The environmental requirements for organizing internal devices and components need careful consideration. The primary enemy of panel enclosed control systems is heat generated by the interior features. Operating ranges vary for individual components, but it is safe to assume that any device's lowest operating temperature within the enclosure is the target temperature. 

For lack of a better term, the target temperature is the highest temperature the cabinet's interior can reach before the potential for component failure. A designer may place those components at the bottom of the enclosure since warmer temperatures are found at the top.

If air circulation or air conditioning is possible, the warm air should exit the top of the enclosure, and cooler air enters the bottom, supporting natural heat convection. As often as not, a variety of exterior temperature conditions will exist at the panels' location. If the panels are located outside, they will be exposed to even more significant environmental changes.

Interior heaters for cold environments are typically located toward the bottom of the enclosure or in the direct vicinity of most vulnerable areas.  

Temperature and humidity controls location is also essential. Suppose you think about your home heating thermostat. It is located in the hallway of your home. I’ve never figured that one out because I want the room's temperature to be correct, not a hallway.

The hallway is the choice because it is less likely to be affected by the sun coming through a window and adversely affecting the thermostat with its radiant heat.

In a panel, the same holds. Don’t mount the temperature sensors on the inside surface of a panel exposed to the sun. Mounting components on the DIN rails near the middle of the panel will usually work well.

The same is true with hydrostat sensing devices. Mounting on the DIN rails near the center of the enclosure offers the best solution for average temperature and humidity in the cabinet. 

Just remember that the temperatures and humidity throughout the enclosure will vary. If you were to put RTD or other sensors in different panel locations, the chances are you will get different readings. Not a lot different because the overall temperature and humidity will tend to balance across the different areas unless they are isolated from each other. But they will vary.

Suppose the panel required an interior air cooling device like a Peltier Cooler mount it toward the top of the panel where the cold air will naturally move downward. If installed to protect an individual device can be attached to the device's surface or where the airflow is directed at the component.


Top choices for enclosure temperature & humidity controls

DIN rail mounted temperature, and humidity controls are the easiest to incorporate in the electronic control panel circuitry. This orientation also allows for the same separation of power and control wiring and raceways to protect and isolate the wiring.


Surface heating components

surface heating components

An enclosure may house components that must maintain a specific temperature such as medical equipment or food processing. In these cases, a surface mounted PTC heating device may be the right choice. It will be directly mounted to the surface to maintain a set temperature and transfer the heat to the mounted component or container.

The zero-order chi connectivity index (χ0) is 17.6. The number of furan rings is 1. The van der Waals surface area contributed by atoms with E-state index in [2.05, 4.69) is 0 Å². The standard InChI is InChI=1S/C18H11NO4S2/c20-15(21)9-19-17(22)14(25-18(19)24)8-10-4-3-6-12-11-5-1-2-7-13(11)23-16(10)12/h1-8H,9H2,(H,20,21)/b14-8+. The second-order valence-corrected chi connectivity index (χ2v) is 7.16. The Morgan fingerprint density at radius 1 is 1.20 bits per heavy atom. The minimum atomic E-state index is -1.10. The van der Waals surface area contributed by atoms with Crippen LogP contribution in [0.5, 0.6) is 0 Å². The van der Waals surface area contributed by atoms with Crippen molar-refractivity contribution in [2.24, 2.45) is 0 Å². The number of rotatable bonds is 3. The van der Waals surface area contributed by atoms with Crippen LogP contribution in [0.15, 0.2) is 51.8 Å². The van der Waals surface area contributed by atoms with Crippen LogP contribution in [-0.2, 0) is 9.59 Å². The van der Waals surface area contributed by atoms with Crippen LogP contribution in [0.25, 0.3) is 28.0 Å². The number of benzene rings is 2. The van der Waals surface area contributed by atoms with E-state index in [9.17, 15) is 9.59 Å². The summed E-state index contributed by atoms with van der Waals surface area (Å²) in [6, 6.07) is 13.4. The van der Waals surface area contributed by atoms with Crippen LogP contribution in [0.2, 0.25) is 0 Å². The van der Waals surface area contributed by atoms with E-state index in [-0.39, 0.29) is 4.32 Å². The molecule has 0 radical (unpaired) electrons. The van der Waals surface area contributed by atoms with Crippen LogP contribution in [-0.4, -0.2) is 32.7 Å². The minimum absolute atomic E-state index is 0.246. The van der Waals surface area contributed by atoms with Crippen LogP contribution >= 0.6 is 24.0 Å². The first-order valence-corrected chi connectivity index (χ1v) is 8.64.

A PTC heating element is self-regulating and automatically adjusts its input based on the internal cabinet temperature; it is suited for this purpose without a closed-loop control system.


Convection heating components

convection heaters

These DIN rail mounting devices have the same characteristics as other PTC heaters for safety and set-point temperature control. PTC convection heating elements are internally mounted to aluminum fins that help dissipate heat to the surrounding area. As heat rises, they will typically be mounted at the bottom of the cabinet and respond to colder temperatures.  

If the interior of the enclosure's ideal operating temperature is 65 degrees and the PTC heating element has a similar set-point once the interior temperature goes below the set-point, the current will begin to flow, heating the device back to that desired temperature.


Fan heating components

PTC Fan Heating Components

PTC fan heaters are an excellent way to circulate the heat within the enclosure. These fan heaters can be tiny, and DIN rail mounted to be more precise where heat is circulated. Larger PTC fan heaters can cover larger internal space or distributed heat among multiple cabinets if necessary.

Same as the other two PTC heaters, these don’t require control circuitry or temperature sensors. The control circuitry can be added if needed in unique configurations. Many of the fan heaters have isolated circuitry for power and control.


Hydrostats and humidity control devices

hygrostat

A hydrostat is a thermometer for humidity. The hydrostat is more efficient than a thermostat for controlling the temperature in an enclosure to prevent humidity, forming water droplets on surfaces.

The hydrostat disregards temperature and only turns on heating when the relative humidity set-point is reached. It then switches off when the delta between the actual temperature and relative humidity remains below the due point.

A condensate evaporator could also be a solution. Relatively small PTC condensate evaporators are another solution for reducing humidity in enclosures.

 

 

customer support

Need help with heating, cooling, and evaporation panel controls?

DBK USA has experts standing by to answer your questions.  Design engineers can utilize the handing power calculator on our website.

Call our thermal engineering specialists directly at 1-864-607-9047